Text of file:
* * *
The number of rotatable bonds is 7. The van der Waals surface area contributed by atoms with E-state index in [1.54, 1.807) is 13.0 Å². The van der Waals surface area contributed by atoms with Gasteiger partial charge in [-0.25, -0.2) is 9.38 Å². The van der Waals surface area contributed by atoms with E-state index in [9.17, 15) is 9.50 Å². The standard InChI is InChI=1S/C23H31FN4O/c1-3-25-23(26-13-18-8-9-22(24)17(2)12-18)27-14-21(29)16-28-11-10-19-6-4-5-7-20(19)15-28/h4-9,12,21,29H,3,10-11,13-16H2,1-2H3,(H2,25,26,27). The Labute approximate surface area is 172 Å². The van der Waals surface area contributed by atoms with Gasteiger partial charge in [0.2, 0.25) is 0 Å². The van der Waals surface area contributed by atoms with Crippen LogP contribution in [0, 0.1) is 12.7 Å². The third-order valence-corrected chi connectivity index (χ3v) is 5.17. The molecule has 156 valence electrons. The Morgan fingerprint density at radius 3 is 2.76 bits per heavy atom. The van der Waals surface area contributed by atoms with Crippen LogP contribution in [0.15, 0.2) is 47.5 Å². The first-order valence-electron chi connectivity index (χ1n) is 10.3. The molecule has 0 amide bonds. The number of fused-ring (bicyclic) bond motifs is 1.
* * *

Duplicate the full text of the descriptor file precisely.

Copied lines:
The number of rotatable bonds is 7. The van der Waals surface area contributed by atoms with E-state index in [1.54, 1.807) is 13.0 Å². The van der Waals surface area contributed by atoms with Gasteiger partial charge in [-0.25, -0.2) is 9.38 Å². The van der Waals surface area contributed by atoms with E-state index in [9.17, 15) is 9.50 Å². The standard InChI is InChI=1S/C23H31FN4O/c1-3-25-23(26-13-18-8-9-22(24)17(2)12-18)27-14-21(29)16-28-11-10-19-6-4-5-7-20(19)15-28/h4-9,12,21,29H,3,10-11,13-16H2,1-2H3,(H2,25,26,27). The Labute approximate surface area is 172 Å². The van der Waals surface area contributed by atoms with Gasteiger partial charge in [0.2, 0.25) is 0 Å². The van der Waals surface area contributed by atoms with Crippen LogP contribution in [0, 0.1) is 12.7 Å². The third-order valence-corrected chi connectivity index (χ3v) is 5.17. The molecule has 156 valence electrons. The Morgan fingerprint density at radius 3 is 2.76 bits per heavy atom. The van der Waals surface area contributed by atoms with Crippen LogP contribution in [0.15, 0.2) is 47.5 Å². The first-order valence-electron chi connectivity index (χ1n) is 10.3. The molecule has 0 amide bonds. The number of fused-ring (bicyclic) bond motifs is 1.